It has occurred to me that the County Attorney’s office needs be informed of the laws that Officer Pearce violated. I’m sure there’s a whole other set of laws that apply to peace officers, but just looking at the most conservative set of laws that govern all people in Arizona, the Arizona Revised Statutes.
Here are three laws that Sean Pearce appears to have violated:
Reckless Driving – 28-693
(A) “A person who drives a vehicle in reckless disregard for the safety of persons or property is guilty of reckless driving.”
Emergency Vehicles – 28-775
(F) “This section does not relieve the driver of an authorized emergency vehicle from the duty to drive with due regard for the safety of all persons using the highway.”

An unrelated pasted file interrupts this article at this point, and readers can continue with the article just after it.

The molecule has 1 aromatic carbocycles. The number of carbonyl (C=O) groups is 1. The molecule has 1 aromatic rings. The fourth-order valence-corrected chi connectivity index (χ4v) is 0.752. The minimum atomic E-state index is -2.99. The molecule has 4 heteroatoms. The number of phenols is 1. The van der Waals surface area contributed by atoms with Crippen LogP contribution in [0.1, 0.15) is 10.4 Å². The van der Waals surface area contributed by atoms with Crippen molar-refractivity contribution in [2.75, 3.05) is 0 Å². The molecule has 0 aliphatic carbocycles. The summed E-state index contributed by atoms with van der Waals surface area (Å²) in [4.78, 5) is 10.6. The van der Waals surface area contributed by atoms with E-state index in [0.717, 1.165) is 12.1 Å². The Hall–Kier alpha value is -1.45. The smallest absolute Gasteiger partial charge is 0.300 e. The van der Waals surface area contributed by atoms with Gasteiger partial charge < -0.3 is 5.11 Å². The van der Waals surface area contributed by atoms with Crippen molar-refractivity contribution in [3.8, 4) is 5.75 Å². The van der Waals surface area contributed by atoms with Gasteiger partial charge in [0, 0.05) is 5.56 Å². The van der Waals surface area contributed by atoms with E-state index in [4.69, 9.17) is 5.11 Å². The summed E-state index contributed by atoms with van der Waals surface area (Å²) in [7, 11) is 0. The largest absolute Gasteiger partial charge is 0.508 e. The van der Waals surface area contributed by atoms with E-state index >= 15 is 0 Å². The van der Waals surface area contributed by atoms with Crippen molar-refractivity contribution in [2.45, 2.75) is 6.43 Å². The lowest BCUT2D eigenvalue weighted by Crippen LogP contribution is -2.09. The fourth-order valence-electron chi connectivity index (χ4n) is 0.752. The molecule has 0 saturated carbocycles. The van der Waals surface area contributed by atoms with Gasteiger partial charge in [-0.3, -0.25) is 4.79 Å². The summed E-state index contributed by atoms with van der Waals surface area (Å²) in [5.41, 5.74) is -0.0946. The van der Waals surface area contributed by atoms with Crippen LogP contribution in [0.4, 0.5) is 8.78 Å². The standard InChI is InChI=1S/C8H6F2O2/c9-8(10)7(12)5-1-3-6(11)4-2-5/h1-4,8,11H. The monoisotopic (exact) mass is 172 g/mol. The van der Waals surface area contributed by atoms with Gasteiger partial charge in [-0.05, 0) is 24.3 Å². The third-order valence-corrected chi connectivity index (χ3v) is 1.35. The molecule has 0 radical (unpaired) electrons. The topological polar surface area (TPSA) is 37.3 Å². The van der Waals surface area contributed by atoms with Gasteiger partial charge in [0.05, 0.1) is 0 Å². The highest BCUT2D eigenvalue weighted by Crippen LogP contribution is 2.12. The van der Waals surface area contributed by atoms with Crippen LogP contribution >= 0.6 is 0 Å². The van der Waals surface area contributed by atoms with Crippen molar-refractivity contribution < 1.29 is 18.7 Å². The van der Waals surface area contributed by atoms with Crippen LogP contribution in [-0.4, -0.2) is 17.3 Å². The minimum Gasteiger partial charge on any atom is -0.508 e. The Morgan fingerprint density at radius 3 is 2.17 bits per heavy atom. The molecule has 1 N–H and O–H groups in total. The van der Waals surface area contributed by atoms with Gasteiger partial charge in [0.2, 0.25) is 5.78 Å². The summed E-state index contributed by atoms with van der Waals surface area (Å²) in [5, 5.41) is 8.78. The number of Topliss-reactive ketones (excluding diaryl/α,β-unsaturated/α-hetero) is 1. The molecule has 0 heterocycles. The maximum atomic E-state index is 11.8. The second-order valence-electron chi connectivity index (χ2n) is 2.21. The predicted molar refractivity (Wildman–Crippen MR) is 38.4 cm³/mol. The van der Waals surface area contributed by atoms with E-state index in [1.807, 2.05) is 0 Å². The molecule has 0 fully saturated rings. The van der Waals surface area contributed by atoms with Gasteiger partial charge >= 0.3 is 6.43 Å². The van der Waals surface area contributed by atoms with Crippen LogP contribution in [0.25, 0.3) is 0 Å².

Reasonable & Prudent Speed – 28-701
(A) “A person shall not drive a vehicle on a highway at a speed greater than is reasonable and prudent under the circumstances, conditions and actual and potential hazards then existing. A person shall control the speed of a vehicle as necessary to avoid colliding with any object, person, vehicle or other conveyance on, entering or adjacent to the highway in compliance with legal requirements and the duty of all persons to exercise reasonable care for the protection of others.”
Supporters of Pearce have argued that this situation is an example of police officers receiving scrutiny about their jobs. That is the function of our established government and judicial system. Yes, officers need to think twice about their actions if they are acting in compliance of the law. This isn’t unreasonable.